CHASING FROST by Isabel Jolie alternates between the delightfully different points of view of genial BB&E playboy Chase Maitlin and no-nonsense new company employee Sydney Frost. While both are young and attractive, they couldn’t be less similar. At least on the surface. Especially since Sydney Frost — who just transferred to the FBI’s New York field office and took on her first undercover gig which entails sussing out whoever’s responsible for the funny business going on in BB&E accounting — is now going by a name that’s not actually her own.
Until meeting Sydney, Chase has never had a problem charming the ladies into his life or his bed, and falling in love is the last thing on his mind. But there’s something about this dark-haired, enigmatic vixen who runs hot and cold. Sometimes she seems a bit interested. Other times she makes it perfectly clear that she is not. Even after they’ve kissed. More than once. The problem is: falling in love should also be the last thing on Sydney’s mind because she has a job to do and Chase Maitlin, like everyone else at BB&E, is a suspect. Even if he turns out to be innocent, getting involved while working a case is just completely unprofessional, especially for someone who is trying to advance her career.
CHASING FROST is an easy, breezy page-turner filled with will-they-or-won’t-they romantic anticipation along with corporate crime drama suspense, and conclusions to both of these plot threads don’t come to a stop right where readers may expect. One unique aspect to the story is its look at establishments that traffic in the sexual degradation of women while being utilized as a form of all-in-good-fun corporate networking/bonding time and how such activities might impact someone’s newly budding relationship. Another added bonus is the book’s ability to make the vagaries of manipulated bookkeeping plus charity fraud fascinatingly almost understandable instead of totally obscure, since in the real world these kinds of illegal/unethical shenanigans under the guise of benevolent philanthropy have been coming more frequently to light as activities that are often engaged in by wealthy individuals along with corporations which have, until now, been trusted household names.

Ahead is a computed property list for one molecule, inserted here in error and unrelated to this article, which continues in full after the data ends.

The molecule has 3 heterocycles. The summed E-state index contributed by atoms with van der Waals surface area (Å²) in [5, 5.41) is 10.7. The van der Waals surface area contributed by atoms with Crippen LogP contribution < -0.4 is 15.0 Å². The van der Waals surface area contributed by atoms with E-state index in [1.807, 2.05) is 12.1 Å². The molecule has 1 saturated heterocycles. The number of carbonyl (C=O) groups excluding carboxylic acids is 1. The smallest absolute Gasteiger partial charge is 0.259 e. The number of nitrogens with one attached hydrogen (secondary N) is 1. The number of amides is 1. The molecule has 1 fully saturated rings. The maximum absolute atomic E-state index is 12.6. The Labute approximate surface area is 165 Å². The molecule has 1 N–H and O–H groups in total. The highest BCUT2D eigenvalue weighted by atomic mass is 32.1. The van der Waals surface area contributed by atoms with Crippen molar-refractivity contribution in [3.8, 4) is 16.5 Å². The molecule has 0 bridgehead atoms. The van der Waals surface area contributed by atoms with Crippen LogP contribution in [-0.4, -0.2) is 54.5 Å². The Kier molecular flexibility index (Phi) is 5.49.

Falling for each other is just not a good idea in Isabel Jolie’s fast paced, witty, contemporarily relevant romance novel CHASING FROST, even if for each of these likeable characters, Chase and Sydney might be The One.
~C.S. Holmes for IndieReader